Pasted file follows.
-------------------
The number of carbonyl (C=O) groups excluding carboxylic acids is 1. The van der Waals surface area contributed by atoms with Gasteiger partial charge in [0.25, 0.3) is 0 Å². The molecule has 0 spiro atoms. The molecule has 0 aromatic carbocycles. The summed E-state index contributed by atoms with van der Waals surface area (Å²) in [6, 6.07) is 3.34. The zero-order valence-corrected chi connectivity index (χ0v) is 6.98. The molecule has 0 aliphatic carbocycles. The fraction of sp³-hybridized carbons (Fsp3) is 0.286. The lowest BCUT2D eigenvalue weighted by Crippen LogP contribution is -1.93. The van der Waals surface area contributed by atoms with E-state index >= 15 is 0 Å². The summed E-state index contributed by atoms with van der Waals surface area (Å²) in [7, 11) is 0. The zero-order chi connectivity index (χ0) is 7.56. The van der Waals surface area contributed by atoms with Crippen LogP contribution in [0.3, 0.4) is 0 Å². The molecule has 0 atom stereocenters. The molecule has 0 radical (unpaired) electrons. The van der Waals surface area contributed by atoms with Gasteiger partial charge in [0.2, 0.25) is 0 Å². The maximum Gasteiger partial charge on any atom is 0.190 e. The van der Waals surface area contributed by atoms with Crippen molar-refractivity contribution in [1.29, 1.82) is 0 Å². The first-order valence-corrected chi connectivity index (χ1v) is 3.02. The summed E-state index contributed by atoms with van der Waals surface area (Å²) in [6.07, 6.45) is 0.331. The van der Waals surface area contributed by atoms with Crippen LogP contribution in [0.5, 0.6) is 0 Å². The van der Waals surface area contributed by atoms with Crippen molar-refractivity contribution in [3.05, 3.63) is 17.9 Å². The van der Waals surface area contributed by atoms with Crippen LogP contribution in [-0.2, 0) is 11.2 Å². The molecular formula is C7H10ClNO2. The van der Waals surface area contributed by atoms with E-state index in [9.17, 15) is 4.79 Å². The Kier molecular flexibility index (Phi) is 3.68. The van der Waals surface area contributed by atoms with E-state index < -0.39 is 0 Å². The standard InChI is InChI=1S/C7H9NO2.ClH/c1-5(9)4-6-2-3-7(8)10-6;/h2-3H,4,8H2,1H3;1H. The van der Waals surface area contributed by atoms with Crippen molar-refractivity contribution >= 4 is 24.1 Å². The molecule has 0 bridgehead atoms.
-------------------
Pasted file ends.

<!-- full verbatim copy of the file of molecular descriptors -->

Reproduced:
The number of carbonyl (C=O) groups excluding carboxylic acids is 1. The van der Waals surface area contributed by atoms with Gasteiger partial charge in [0.25, 0.3) is 0 Å². The molecule has 0 spiro atoms. The molecule has 0 aromatic carbocycles. The summed E-state index contributed by atoms with van der Waals surface area (Å²) in [6, 6.07) is 3.34. The zero-order valence-corrected chi connectivity index (χ0v) is 6.98. The molecule has 0 aliphatic carbocycles. The fraction of sp³-hybridized carbons (Fsp3) is 0.286. The lowest BCUT2D eigenvalue weighted by Crippen LogP contribution is -1.93. The van der Waals surface area contributed by atoms with E-state index >= 15 is 0 Å². The summed E-state index contributed by atoms with van der Waals surface area (Å²) in [7, 11) is 0. The zero-order chi connectivity index (χ0) is 7.56. The van der Waals surface area contributed by atoms with Crippen LogP contribution in [0.3, 0.4) is 0 Å². The molecule has 0 atom stereocenters. The molecule has 0 radical (unpaired) electrons. The van der Waals surface area contributed by atoms with Gasteiger partial charge in [0.2, 0.25) is 0 Å². The maximum Gasteiger partial charge on any atom is 0.190 e. The van der Waals surface area contributed by atoms with Crippen molar-refractivity contribution in [1.29, 1.82) is 0 Å². The first-order valence-corrected chi connectivity index (χ1v) is 3.02. The summed E-state index contributed by atoms with van der Waals surface area (Å²) in [6.07, 6.45) is 0.331. The van der Waals surface area contributed by atoms with Crippen LogP contribution in [0.5, 0.6) is 0 Å². The van der Waals surface area contributed by atoms with Crippen molar-refractivity contribution in [3.05, 3.63) is 17.9 Å². The van der Waals surface area contributed by atoms with Crippen LogP contribution in [-0.2, 0) is 11.2 Å². The molecular formula is C7H10ClNO2. The van der Waals surface area contributed by atoms with E-state index in [9.17, 15) is 4.79 Å². The Kier molecular flexibility index (Phi) is 3.68. The van der Waals surface area contributed by atoms with E-state index < -0.39 is 0 Å². The standard InChI is InChI=1S/C7H9NO2.ClH/c1-5(9)4-6-2-3-7(8)10-6;/h2-3H,4,8H2,1H3;1H. The van der Waals surface area contributed by atoms with Crippen molar-refractivity contribution >= 4 is 24.1 Å². The molecule has 0 bridgehead atoms.